Characterizing Goal-Directed Behavior in Children with Attention-Deficit/Hyperactivity Disorder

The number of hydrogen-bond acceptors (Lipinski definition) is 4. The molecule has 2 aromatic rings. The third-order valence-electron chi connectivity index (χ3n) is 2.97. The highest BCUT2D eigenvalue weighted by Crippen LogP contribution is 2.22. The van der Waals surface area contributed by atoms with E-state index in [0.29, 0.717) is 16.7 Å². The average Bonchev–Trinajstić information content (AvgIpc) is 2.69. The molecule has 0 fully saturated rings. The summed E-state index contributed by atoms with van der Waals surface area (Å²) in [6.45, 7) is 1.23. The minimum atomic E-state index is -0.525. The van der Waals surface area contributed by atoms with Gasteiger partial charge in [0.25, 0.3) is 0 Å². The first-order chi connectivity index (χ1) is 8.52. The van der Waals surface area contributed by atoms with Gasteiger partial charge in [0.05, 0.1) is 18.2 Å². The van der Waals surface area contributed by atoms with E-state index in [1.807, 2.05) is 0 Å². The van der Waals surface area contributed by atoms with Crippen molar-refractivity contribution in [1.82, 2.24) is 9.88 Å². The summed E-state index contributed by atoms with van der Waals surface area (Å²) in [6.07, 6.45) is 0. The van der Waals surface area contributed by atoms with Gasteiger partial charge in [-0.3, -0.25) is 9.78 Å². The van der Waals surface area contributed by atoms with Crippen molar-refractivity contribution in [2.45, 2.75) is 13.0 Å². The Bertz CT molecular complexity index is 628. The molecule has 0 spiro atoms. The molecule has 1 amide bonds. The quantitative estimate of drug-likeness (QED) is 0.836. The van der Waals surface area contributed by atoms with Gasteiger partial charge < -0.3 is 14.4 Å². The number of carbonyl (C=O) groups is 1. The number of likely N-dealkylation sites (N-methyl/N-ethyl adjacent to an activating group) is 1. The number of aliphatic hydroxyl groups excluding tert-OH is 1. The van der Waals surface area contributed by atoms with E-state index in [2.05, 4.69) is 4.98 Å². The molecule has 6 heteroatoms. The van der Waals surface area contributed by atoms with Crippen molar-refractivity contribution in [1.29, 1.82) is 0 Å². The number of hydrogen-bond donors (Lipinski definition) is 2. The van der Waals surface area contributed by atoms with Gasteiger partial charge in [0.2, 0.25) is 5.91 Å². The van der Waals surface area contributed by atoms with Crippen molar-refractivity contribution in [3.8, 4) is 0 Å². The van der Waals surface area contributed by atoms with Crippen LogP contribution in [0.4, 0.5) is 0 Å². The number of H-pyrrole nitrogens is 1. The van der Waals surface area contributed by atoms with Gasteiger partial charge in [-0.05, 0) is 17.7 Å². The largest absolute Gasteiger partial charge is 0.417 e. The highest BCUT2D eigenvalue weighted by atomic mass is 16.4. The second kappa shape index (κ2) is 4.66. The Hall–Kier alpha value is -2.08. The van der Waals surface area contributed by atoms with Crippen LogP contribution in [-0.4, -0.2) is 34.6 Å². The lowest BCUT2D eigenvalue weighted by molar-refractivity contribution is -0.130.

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Attention-deficit hyperactivity disorder (ADHD) is characterized by symptoms of inattention, impulsivity and hyperactivity. Children with ADHD show impaired motivational behavior. For example, they tend to select small, immediate over large, delayed rewards. They might be unable to predict the consequences of their actions showing a deficit in action-control strategies. Goals and habits are the two behavioral mechanisms that control actions. Balancing these two behaviors leads to normal action-control. In previous studies, we found that rat models of ADHD demonstrated over-reliance on habits and poor goal-directed actions. This deficit was restored by administering methylphenidate (the most commonly used psychostimulant in ADHD treatment), dopamine D2 receptor agonist or dopamine D1 receptor antagonist. Further, in another pilot study, we found that children with ADHD are less reliant on goal-directed behavior compared to healthy children. In this study, we examined action-control patterns in children with ADHD on- and off- methylphenidate. We hypothesize that on-methylphenidate patients will show different patterns of action-control compared to off-methylphenidate patients. We tested 7 off-medication and 7 on-medication, 6-10 years old children with ADHD, and 13 healthy controls. Participants were 6-10 years old and were group matched for age and sex. We tested patterns of action-control using a computer-based task of the outcome devaluation paradigm that consists of three phases; a training phase, a devaluation phase and a choice test. Children with ADHD were successful at acquiring action-outcome associations as well as showing higher tendency on goal-directed responses. However, throughout the task, on- methylphenidate children showed (1) lower number of errors, (2) higher reaction times and (3) no difference in action-control responses (goals vs. habits). These results indicate that methylphenidate was beneficial in modulating symptoms of ADHD by reducing the number of errors during learning and increasing children’s response times; but it was not effective in improving children’s cognitive profile, reflected by similar action-control patterns in both on and off-medication states.